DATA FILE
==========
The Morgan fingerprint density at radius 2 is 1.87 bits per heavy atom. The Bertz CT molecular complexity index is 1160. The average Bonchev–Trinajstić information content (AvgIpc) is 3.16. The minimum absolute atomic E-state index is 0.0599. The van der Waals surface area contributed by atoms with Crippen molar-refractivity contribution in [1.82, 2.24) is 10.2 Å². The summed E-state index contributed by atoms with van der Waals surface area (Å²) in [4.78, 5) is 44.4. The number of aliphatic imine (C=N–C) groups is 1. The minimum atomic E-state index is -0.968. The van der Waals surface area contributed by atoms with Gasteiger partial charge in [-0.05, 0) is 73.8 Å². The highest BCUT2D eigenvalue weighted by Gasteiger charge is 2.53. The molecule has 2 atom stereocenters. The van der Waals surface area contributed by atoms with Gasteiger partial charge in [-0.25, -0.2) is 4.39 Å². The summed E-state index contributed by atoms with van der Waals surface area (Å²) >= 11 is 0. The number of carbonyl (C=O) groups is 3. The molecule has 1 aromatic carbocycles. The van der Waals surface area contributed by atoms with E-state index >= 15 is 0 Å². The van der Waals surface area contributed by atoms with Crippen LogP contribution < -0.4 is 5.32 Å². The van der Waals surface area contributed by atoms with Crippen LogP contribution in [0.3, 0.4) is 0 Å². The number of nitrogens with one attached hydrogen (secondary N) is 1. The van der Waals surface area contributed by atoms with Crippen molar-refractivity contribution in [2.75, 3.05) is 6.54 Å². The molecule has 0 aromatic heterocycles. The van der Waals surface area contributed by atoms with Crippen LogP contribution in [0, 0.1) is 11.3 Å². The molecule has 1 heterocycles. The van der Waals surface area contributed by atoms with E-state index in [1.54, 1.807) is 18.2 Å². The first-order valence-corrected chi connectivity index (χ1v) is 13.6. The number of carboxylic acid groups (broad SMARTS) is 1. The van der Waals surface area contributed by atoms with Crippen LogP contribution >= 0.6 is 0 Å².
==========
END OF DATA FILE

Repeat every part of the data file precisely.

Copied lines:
The Morgan fingerprint density at radius 2 is 1.87 bits per heavy atom. The Bertz CT molecular complexity index is 1160. The average Bonchev–Trinajstić information content (AvgIpc) is 3.16. The minimum absolute atomic E-state index is 0.0599. The van der Waals surface area contributed by atoms with Crippen molar-refractivity contribution in [1.82, 2.24) is 10.2 Å². The summed E-state index contributed by atoms with van der Waals surface area (Å²) in [4.78, 5) is 44.4. The number of aliphatic imine (C=N–C) groups is 1. The minimum atomic E-state index is -0.968. The van der Waals surface area contributed by atoms with Gasteiger partial charge in [-0.05, 0) is 73.8 Å². The highest BCUT2D eigenvalue weighted by Gasteiger charge is 2.53. The molecule has 2 atom stereocenters. The van der Waals surface area contributed by atoms with Gasteiger partial charge in [-0.25, -0.2) is 4.39 Å². The summed E-state index contributed by atoms with van der Waals surface area (Å²) >= 11 is 0. The number of carbonyl (C=O) groups is 3. The molecule has 1 aromatic carbocycles. The van der Waals surface area contributed by atoms with E-state index >= 15 is 0 Å². The van der Waals surface area contributed by atoms with Crippen LogP contribution < -0.4 is 5.32 Å². The van der Waals surface area contributed by atoms with Crippen LogP contribution in [0.3, 0.4) is 0 Å². The number of nitrogens with one attached hydrogen (secondary N) is 1. The van der Waals surface area contributed by atoms with Crippen molar-refractivity contribution in [2.75, 3.05) is 6.54 Å². The molecule has 0 aromatic heterocycles. The van der Waals surface area contributed by atoms with Crippen LogP contribution in [0, 0.1) is 11.3 Å². The molecule has 1 heterocycles. The van der Waals surface area contributed by atoms with E-state index in [1.54, 1.807) is 18.2 Å². The first-order valence-corrected chi connectivity index (χ1v) is 13.6. The number of carboxylic acid groups (broad SMARTS) is 1. The van der Waals surface area contributed by atoms with Crippen LogP contribution >= 0.6 is 0 Å².